We know Mr. Lear (Farrar, Straus and Giroux, $45) now mostly for his nonsense, but he was a talented artist, writer, and composer. His other great gift was for friendship, most famously with Tennyson, whose poems he set to music. Mostly self-taught, he gained fame painting birds. Audubon was an admirer. Lear even gave drawing lessons to Queen Victoria. Despite being epileptic and prone to depression, he travelled, almost constantly, throughout England, in Europe and in the east, producing books of his journeys illustrated with his landscape paintings. His first nonsense verse and absurd drawings were done to amuse patrons, friends, and their children, then delighted the public when published in 1846. In this engrossing biography, illustrated with numerous drawings and paintings, Jenny Uglow presents the contrasts of Lear, serious painter and sketcher of the ridiculous, travel writer and author of bosh.
Kelli Anderson is a graphic designer whose works on paper don’t stay flat on a table. Previously she’s made, among other things, a paper record player and a paper camera. Her newest project, This Book Is a Planetarium (Chronicle, $40), is not so much a pop-up book as it is a book of pop-up mechanisms. In addition to being a planetarium that can project the autumn night sky on your ceiling, it’s also a decoder ring to encrypt secret messages, a spiralgraph to create unique designs, a smart phone speaker, a perpetual calendar, and a paper lyre. Each contraption is accompanied by easy-to-understand explanations of why and how they work. In addition to its contents, the book itself is a stunningly engineered object and beautiful, too. As you open each page, the colors pop at the same time the gadget unfurls. The sturdy cardboard construction will hold up well to repeated use and two elastic bands are cleverly positioned to hold the book open when investigating each device. Get ready to be amazed and delighted.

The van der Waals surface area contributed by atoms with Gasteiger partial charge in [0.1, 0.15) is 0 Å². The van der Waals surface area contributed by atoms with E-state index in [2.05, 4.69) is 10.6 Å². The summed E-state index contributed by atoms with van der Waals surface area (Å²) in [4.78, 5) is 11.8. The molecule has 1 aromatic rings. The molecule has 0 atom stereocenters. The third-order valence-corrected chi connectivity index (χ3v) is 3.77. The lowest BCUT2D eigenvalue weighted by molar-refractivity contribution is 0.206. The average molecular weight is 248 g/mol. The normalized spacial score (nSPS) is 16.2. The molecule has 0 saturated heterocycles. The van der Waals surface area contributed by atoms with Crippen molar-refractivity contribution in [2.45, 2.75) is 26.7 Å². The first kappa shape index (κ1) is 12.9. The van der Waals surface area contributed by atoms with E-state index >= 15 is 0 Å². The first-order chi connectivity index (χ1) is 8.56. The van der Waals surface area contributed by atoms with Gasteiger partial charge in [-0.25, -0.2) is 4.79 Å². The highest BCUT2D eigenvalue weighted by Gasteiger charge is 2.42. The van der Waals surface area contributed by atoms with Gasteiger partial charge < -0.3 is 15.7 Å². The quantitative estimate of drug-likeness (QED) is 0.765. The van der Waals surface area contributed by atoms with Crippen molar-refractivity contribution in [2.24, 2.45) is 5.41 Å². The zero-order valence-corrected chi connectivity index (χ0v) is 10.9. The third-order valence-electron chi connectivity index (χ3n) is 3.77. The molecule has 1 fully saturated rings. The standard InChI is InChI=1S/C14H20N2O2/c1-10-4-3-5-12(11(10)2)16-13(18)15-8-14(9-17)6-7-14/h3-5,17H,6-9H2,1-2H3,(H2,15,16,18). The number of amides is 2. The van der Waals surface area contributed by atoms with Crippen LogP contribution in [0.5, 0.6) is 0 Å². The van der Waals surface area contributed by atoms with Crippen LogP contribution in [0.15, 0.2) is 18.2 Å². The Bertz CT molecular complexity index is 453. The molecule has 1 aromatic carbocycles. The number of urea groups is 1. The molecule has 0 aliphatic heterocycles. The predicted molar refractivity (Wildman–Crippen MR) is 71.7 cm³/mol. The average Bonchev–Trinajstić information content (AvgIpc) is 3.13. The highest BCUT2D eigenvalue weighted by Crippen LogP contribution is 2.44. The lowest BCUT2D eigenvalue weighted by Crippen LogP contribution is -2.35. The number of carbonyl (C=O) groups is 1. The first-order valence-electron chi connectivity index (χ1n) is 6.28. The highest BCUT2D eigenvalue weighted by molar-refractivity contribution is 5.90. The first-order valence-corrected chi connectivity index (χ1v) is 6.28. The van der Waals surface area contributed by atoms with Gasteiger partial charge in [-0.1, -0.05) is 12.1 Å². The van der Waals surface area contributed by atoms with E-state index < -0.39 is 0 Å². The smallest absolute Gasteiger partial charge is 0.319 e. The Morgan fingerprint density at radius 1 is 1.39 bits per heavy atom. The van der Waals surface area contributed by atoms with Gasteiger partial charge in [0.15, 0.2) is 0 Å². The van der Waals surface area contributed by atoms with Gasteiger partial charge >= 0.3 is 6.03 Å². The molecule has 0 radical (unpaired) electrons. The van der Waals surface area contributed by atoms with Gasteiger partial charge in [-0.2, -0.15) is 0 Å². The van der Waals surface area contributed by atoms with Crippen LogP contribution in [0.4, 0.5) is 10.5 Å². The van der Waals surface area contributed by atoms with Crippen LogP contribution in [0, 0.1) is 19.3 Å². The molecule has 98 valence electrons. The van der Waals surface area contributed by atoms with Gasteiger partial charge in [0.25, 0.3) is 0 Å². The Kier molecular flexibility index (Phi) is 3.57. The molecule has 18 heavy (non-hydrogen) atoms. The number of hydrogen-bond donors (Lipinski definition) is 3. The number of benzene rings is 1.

Cetaceans: we think of them as “smart,” but what does that mean in creatures so different from us? Their environment is under the sea, their bodies are adapted for swimming, yet, like us, they are mammals with complex brains. If you’ve ever wondered what use a whale, dolphin, or porpoise makes of that brain, Deep Thinkers: Inside the Minds of Whales, Dolphins, and Porpoises (Chicago, $35), edited by Georgetown professor Janet Mann, will give you some insight. As an overview of cetacean research, Mann and her contributors, who each bring their own expertise in marine mammal research, go from brain structure to cognition, communication, society, and culture, giving examples of the animals forming social groups, using tools, and hunting cooperatively. Each chapter is broken down into two- or three-page topics interspersed with graphics and vivid photographs of animals—alone, in groups, or interacting with humans. This clearly written and thoughtfully organized book makes it easy to understand the cetaceans’ place in what has become our world, filled with the threats to their existence, such as pollution, that we caused, but also changes we can make to maintain their presence in the seas.